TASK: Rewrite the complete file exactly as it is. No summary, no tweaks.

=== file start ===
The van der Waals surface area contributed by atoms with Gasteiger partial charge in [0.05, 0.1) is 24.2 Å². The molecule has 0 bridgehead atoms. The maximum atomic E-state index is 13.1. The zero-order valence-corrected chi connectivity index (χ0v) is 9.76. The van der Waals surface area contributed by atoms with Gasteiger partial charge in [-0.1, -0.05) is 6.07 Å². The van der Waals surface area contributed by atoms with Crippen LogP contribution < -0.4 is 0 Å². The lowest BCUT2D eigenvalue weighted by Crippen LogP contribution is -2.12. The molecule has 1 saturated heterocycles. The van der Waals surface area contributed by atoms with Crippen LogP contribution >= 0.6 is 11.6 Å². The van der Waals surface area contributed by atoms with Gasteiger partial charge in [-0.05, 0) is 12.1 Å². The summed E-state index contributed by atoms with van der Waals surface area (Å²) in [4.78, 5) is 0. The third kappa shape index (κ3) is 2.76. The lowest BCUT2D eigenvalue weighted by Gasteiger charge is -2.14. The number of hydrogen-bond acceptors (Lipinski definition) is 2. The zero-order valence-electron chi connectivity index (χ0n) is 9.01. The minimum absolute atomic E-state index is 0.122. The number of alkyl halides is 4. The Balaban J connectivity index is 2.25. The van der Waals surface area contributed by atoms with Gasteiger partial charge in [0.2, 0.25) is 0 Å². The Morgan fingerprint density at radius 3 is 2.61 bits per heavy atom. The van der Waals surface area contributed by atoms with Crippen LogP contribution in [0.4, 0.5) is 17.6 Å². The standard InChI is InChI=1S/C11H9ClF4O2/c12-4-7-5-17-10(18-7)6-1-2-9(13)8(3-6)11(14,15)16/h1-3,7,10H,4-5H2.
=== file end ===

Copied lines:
The van der Waals surface area contributed by atoms with Gasteiger partial charge in [0.05, 0.1) is 24.2 Å². The molecule has 0 bridgehead atoms. The maximum atomic E-state index is 13.1. The zero-order valence-corrected chi connectivity index (χ0v) is 9.76. The van der Waals surface area contributed by atoms with Gasteiger partial charge in [-0.1, -0.05) is 6.07 Å². The van der Waals surface area contributed by atoms with Crippen LogP contribution < -0.4 is 0 Å². The lowest BCUT2D eigenvalue weighted by Crippen LogP contribution is -2.12. The molecule has 1 saturated heterocycles. The van der Waals surface area contributed by atoms with Crippen LogP contribution >= 0.6 is 11.6 Å². The van der Waals surface area contributed by atoms with Gasteiger partial charge in [-0.05, 0) is 12.1 Å². The summed E-state index contributed by atoms with van der Waals surface area (Å²) in [4.78, 5) is 0. The third kappa shape index (κ3) is 2.76. The lowest BCUT2D eigenvalue weighted by Gasteiger charge is -2.14. The number of hydrogen-bond acceptors (Lipinski definition) is 2. The zero-order valence-electron chi connectivity index (χ0n) is 9.01. The minimum absolute atomic E-state index is 0.122. The number of alkyl halides is 4. The Balaban J connectivity index is 2.25. The van der Waals surface area contributed by atoms with Gasteiger partial charge in [0.2, 0.25) is 0 Å². The Morgan fingerprint density at radius 3 is 2.61 bits per heavy atom. The van der Waals surface area contributed by atoms with Crippen LogP contribution in [0.4, 0.5) is 17.6 Å². The standard InChI is InChI=1S/C11H9ClF4O2/c12-4-7-5-17-10(18-7)6-1-2-9(13)8(3-6)11(14,15)16/h1-3,7,10H,4-5H2.